For gaming, I found the keyboard to be just fine, but I found it to be difficult to get used to for typing, though I feel like more time would eventually change that. The keycaps themselves are somewhat blocky, and don’t feel as comfortable as those on the Lenovo Yoga I use, which have a bit of a contour rather than flat tops. Given how long the Blades have been available, though, this could be something I’d get used to eventually.
On that note, it’s important to bring up the fact that there are notebooks of all shapes and sizes that would be ideal for creator work, but which one you choose will revolve around a couple of key requirements. This Max-Q notebook has a superb design, as far as I am concerned, but personally, I’d opt for a non Max-Q notebook in order to eke as much gaming performance out of it as possible. If I were strictly a creator and didn’t game, that wouldn’t matter to me at all, because in my experience, this laptop delivers more than enough performance to complement even heavier design workloads.
At a recent press event, I was talking to someone who had an RTX 2070 non Max-Q notebook with him, and we began talking about how performance can sway wildly from one notebook to another, even those with the same GPU inside. That’s especially true with Max-Q, since thinness is the goal, and each vendor is going to go about its design a different way.
If you’re someone who doesn’t mind a bit more bulk, you can score a higher performing laptop for the same money. This Razer Blade 15 weighs in at 6lbs, so it’s quite light for its performance. If you want a true workstation notebook, you’re going to be increasing the weight to 8~10lbs. The Alienware Area-51M can be had in a $3,000 configuration with 8-core 9700K and RTX 2070 desktop chips. But, it also weighs 8.5lbs, and will in no way fit as nicely into a regular notebook bag as this Blade 15. Again, it all really boils down to what your personal needs and desires are.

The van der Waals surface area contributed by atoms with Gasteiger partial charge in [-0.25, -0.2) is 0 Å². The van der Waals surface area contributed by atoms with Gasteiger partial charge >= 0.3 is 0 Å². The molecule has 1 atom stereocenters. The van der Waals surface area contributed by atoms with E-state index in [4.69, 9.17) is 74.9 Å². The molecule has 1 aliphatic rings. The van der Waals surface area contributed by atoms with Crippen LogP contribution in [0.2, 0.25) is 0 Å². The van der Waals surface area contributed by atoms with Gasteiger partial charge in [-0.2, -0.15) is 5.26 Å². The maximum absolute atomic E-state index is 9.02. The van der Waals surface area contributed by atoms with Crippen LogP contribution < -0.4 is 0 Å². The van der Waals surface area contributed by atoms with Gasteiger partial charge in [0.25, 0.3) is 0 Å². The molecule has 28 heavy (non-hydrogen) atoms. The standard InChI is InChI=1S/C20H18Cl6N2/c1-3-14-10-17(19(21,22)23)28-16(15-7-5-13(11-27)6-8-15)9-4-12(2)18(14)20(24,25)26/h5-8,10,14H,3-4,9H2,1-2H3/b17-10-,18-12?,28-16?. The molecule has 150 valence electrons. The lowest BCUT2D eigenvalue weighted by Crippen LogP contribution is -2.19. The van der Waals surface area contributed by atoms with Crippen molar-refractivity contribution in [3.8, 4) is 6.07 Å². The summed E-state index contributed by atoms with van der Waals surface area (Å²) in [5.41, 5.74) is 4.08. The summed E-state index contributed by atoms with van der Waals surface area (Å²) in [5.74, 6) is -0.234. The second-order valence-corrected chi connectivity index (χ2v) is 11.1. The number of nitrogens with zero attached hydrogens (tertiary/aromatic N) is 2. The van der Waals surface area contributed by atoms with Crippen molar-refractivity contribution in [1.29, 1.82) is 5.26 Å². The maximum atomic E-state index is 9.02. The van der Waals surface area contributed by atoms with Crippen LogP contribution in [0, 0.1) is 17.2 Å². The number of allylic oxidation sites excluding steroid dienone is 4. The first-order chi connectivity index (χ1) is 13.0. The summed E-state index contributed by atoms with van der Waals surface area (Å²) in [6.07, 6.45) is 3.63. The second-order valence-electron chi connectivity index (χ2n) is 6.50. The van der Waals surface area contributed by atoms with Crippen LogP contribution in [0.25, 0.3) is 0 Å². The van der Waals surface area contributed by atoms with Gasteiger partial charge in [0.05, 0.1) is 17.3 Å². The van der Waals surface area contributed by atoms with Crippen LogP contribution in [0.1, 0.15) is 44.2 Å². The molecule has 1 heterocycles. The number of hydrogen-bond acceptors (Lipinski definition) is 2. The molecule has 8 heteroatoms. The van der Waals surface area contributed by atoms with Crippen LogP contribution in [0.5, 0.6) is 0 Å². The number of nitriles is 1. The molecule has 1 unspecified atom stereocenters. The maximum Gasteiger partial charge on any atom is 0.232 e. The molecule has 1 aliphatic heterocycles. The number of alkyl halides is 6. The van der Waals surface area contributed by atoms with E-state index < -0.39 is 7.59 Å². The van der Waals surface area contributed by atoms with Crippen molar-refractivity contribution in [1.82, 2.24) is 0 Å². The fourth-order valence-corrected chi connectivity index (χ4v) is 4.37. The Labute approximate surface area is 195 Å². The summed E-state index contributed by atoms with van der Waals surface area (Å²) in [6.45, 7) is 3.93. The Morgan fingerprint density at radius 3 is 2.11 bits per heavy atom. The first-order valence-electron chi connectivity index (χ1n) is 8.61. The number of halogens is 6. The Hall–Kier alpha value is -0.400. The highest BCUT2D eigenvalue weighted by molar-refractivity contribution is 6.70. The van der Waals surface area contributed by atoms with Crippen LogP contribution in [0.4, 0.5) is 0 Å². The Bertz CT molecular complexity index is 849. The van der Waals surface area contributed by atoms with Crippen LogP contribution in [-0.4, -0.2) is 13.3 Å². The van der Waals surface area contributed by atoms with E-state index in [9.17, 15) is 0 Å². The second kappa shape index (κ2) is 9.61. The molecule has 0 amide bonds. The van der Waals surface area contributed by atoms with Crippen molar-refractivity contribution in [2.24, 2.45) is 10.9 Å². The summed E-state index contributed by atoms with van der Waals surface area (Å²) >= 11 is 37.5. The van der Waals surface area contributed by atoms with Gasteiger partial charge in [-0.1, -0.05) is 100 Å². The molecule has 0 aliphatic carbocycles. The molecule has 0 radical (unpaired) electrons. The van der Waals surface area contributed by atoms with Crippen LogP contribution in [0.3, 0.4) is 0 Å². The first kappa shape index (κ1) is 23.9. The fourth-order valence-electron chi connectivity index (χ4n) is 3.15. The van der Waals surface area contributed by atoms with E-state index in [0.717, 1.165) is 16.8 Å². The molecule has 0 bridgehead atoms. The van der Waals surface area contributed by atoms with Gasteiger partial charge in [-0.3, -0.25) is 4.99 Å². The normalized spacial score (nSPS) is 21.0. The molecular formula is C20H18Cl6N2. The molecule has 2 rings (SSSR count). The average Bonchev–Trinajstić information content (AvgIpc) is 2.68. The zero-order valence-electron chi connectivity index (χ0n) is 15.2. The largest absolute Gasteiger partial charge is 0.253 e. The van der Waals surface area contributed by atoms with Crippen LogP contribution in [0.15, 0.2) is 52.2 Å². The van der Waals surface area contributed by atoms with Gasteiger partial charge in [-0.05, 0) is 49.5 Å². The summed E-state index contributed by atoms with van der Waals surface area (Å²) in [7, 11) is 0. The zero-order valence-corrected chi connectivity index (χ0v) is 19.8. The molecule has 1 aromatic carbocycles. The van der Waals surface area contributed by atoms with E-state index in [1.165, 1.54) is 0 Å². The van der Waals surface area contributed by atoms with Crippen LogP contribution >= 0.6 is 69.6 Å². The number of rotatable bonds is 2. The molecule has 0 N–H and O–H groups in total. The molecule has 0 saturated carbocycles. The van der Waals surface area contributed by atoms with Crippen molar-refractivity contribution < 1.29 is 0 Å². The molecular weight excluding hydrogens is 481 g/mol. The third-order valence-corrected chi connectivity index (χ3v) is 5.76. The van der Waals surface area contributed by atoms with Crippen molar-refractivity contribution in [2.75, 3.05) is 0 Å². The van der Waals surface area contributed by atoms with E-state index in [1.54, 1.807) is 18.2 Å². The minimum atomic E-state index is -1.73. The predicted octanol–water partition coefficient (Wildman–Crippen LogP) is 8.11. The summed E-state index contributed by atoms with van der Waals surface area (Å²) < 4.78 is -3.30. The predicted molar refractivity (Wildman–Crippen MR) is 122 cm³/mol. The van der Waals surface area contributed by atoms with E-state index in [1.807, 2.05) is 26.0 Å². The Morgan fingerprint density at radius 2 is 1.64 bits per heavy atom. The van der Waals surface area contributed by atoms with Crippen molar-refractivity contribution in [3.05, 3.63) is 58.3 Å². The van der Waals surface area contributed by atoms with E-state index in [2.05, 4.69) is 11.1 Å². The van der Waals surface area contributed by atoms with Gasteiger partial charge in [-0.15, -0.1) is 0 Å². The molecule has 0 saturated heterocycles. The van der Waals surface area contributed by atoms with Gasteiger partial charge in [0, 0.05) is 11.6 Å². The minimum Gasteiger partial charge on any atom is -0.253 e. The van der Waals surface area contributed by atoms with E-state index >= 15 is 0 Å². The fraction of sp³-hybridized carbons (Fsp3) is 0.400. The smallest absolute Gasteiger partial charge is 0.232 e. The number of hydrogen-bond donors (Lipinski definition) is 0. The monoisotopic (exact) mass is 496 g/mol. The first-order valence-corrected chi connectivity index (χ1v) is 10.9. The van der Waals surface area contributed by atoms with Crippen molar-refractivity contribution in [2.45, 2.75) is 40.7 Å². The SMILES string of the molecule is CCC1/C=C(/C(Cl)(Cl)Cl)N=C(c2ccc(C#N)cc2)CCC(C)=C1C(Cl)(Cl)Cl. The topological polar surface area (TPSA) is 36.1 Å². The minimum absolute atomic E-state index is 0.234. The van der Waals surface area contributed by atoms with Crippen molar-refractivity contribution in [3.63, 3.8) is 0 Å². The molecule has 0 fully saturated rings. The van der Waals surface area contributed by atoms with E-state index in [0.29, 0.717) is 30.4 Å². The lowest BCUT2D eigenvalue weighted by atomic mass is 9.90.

I genuinely mean it when I say that this notebook has been a pleasure to work with. It never let me down after intense benchmarking and work sessions, not even a single time. I never told NVIDIA this, but I ran 24 hours worth of tests in a row on the laptop just because I had the time to kill, and it survived the brutal attack. I ran some tests after that ridiculous run, and the performance still lined up with what I had seen in the beginning (an optimized OS also helps with that).
Ultimately, the Razer Blade 15 Advanced Model as equipped is not inexpensive, but it packs the fastest Max-Q GPU going, and has plenty of CPU horsepower for ProViz workloads, even though I would have loved to have seen the latest-gen 6-core equipped in it.
May 23 Addendum: We somehow managed to pen the entire article and forgot to talk about fan noise, so that’s been added.
- Offers fast performance, great for ProViz workloads (and gaming).
- The RTX 2080 Max-Q includes Tensor and RT cores, performs similarly to desktop RTX 2060.
- 6-core Intel CPU is fast, delivering a peak of 4.1GHz Turbo.
- Includes 16GB of memory for good breathing room, and a 3GB/s read 2GB/s write NVMe SSD.
- The 144Hz monitor looks and feels great, helping you defeat an all too common 60 FPS cap.
- Battery-life is fair, at 5-6 hours (regular work, not gaming).
- The blocky keycaps may take some getting used to.
- We wish the CPU for the 144Hz model matched the one in the 240Hz and 4K model (9750H).
- Above the keyboard can get quite warm during heavy load.
- There is lots of fan noise when the going gets tough.
Razer Blade 15 Advanced Model (144Hz)